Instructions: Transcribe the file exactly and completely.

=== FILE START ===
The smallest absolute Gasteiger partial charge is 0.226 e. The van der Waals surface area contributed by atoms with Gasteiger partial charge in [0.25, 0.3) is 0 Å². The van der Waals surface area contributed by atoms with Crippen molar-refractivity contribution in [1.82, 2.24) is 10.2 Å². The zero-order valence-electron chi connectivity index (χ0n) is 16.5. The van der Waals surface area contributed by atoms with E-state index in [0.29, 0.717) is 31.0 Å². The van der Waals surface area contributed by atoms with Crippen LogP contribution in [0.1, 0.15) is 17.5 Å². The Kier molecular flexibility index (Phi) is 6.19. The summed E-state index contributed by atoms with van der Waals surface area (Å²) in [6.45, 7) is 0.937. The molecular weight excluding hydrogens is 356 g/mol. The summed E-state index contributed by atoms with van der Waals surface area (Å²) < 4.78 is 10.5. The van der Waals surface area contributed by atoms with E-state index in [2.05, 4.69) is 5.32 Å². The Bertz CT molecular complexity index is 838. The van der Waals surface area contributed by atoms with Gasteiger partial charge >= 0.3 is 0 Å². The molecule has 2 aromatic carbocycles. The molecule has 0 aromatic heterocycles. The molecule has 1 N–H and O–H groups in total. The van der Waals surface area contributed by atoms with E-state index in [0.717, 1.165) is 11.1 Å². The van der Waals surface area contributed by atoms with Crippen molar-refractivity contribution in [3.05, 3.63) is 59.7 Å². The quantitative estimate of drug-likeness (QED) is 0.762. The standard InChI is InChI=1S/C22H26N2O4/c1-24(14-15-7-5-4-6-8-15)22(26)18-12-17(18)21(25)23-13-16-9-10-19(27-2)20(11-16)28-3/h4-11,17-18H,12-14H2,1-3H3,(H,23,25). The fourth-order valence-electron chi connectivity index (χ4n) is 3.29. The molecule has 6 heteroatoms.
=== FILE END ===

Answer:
The smallest absolute Gasteiger partial charge is 0.226 e. The van der Waals surface area contributed by atoms with Gasteiger partial charge in [0.25, 0.3) is 0 Å². The van der Waals surface area contributed by atoms with Crippen molar-refractivity contribution in [1.82, 2.24) is 10.2 Å². The zero-order valence-electron chi connectivity index (χ0n) is 16.5. The van der Waals surface area contributed by atoms with E-state index in [0.29, 0.717) is 31.0 Å². The van der Waals surface area contributed by atoms with Crippen LogP contribution in [0.1, 0.15) is 17.5 Å². The Kier molecular flexibility index (Phi) is 6.19. The summed E-state index contributed by atoms with van der Waals surface area (Å²) in [6.45, 7) is 0.937. The molecular weight excluding hydrogens is 356 g/mol. The summed E-state index contributed by atoms with van der Waals surface area (Å²) < 4.78 is 10.5. The van der Waals surface area contributed by atoms with E-state index in [2.05, 4.69) is 5.32 Å². The Bertz CT molecular complexity index is 838. The van der Waals surface area contributed by atoms with Gasteiger partial charge >= 0.3 is 0 Å². The molecule has 2 aromatic carbocycles. The molecule has 0 aromatic heterocycles. The molecule has 1 N–H and O–H groups in total. The van der Waals surface area contributed by atoms with E-state index in [0.717, 1.165) is 11.1 Å². The van der Waals surface area contributed by atoms with Crippen molar-refractivity contribution in [3.05, 3.63) is 59.7 Å². The quantitative estimate of drug-likeness (QED) is 0.762. The standard InChI is InChI=1S/C22H26N2O4/c1-24(14-15-7-5-4-6-8-15)22(26)18-12-17(18)21(25)23-13-16-9-10-19(27-2)20(11-16)28-3/h4-11,17-18H,12-14H2,1-3H3,(H,23,25). The fourth-order valence-electron chi connectivity index (χ4n) is 3.29. The molecule has 6 heteroatoms.